Wednesday, 19 November 2008

Strictly Ridiculous

John Sergeant: Political correspondent, one-time comedian but not ballroom dancer. That much we can discern from the judges of the BBC's Strictly Come Dancing who, along with many other fans of the show, have claimed he no longer deserves to take part in it.

Today, John Sergeant himself agreed and pulled out of the current series, fully aware of the fact that despite his popularity with much of the British public, other more capable celebrity contestants were being denied the chance to progress.

In many ways, Sergeant appears to have done the decent thing. As many of the other celebrities were voted off following high scores from the judges and low votes from the public, Sergeant remained a part of the programme by achieving the exact opposite.

Last Saturday, actress Cherie Lunghi - who has proven to be a more than capable dancer in recent weeks - became the latest contestant to leave the show via a dance-off. Sergeant and his dancing partner Kristina Rihanoff had no such worries - the general public had voted in large enough numbers to ensure he'd take part for at least one more week.

But the mutterings among those who want the dancers to be judged purely on their dancing have become all the more louder in recent weeks. All four of Strictly Come Dancing's judges, Bruno Tonioli, Len Goodman, Craig Revel Horwood and Arlene Philips, have gone on record recently as saying how unfair Sergeant's ongoing participation is, yet for all that they remained powerless to do anything about it. Now Sergeant has walked, thereby resolving the problem at a stroke.

A very noble act on his part and one that will come as some relief to the programme's makers, but the argument remains - should he have walked at all?

Many of his fans think not. Though this is strictly a dancing competition, it's not enough to suggest that only the dancing should be judged. Strictly Come Dancing is a light entertainment programme aired at 6.20 on a Saturday night, and for all the skills of the celebrity dancers, the public tune in fundamentally to be entertained. Judging the celebs' dancing is something the public do not (in the vast majority of cases) have any qualification to do whatsoever.

And that's what gives one the impression that the BBC have shot themselves in the foot again. If it had wanted Strictly Come Dancing to be a dancing competition in the truest sense of the term, they would leave the judging to the judges. They, after all, are the experts and can tell who's dancing like the next Wayne Sleep and who's dancing like... well... John Sergeant.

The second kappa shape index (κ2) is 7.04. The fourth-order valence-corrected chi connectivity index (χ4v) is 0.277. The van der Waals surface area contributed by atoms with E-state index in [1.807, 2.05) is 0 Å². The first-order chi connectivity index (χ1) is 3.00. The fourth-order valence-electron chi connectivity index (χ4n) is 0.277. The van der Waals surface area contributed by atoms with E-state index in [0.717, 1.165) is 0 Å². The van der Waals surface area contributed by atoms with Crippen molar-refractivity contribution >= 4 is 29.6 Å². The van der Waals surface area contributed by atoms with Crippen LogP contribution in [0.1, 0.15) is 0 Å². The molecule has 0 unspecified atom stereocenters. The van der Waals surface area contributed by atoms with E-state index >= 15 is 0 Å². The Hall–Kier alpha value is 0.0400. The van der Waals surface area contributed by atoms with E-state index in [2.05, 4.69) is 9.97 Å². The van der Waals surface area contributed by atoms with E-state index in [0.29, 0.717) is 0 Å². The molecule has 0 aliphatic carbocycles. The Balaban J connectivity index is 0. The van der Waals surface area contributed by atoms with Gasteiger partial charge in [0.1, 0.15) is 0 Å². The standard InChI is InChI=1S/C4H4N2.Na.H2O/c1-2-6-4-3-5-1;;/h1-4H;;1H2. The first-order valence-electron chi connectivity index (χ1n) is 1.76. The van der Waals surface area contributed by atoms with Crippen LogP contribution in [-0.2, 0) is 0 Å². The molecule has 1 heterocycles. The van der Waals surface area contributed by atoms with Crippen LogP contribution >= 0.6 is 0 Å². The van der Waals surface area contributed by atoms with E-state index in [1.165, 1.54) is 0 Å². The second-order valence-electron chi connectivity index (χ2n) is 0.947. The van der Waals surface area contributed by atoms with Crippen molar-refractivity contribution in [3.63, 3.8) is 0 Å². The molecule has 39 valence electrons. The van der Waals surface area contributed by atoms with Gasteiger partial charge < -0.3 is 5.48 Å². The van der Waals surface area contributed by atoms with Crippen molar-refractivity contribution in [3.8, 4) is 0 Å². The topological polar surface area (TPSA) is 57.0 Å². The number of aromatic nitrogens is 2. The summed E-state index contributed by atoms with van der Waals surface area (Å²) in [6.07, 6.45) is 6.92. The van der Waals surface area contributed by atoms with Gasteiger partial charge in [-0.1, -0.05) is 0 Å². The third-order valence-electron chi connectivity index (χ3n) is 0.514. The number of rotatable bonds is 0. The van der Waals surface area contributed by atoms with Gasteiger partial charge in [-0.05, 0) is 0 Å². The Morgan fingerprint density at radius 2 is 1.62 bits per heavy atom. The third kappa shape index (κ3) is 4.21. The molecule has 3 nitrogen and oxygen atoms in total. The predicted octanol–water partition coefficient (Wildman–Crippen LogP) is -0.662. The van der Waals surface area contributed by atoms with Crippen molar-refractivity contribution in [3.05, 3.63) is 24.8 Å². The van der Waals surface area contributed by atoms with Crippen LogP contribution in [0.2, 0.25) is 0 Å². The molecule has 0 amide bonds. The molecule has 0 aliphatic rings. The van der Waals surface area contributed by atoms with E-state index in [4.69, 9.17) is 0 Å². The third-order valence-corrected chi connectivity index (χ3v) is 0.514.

The BBC could relieve themselves of any need to involve the public at all, but of course there is a reason to do this: to generate income via the phone voting that takes place every week.

It goes without saying that much of the money raised from the phone votes goes towards the Children In Need charity and very welcome they must be for it, but the BBC are no mugs. By charging Joe Public to interact with one of its more popular programmes, they can also pocket a few quid for themselves. Except now that money has been spent on a contestant who, it turns out, will no longer play a part in the show, contrary to what the quantity of votes suggested.

It hurts to say it, but these are no longer innocent times, and yet perhaps a show such as Strictly Come Dancing would have worked much better had it existed in more innocent times. By allowing the judges to have complete control over the way the scores are awarded, no-one could ever complain about the outcome.

And maybe that's the whole point of this. John Sergeant's reputation as a loveable and affable personality will remain intact and the show's future will no doubt be as assured as ever too. But through failing to lay down the exact remit of the program and executing it in a haphazard way, the BBC will surely end up with egg on its own faces.

And would you pay good money to an organisation that's failing to live up to its purpose like that? Too late - in the form of the TV License fee, you already are.


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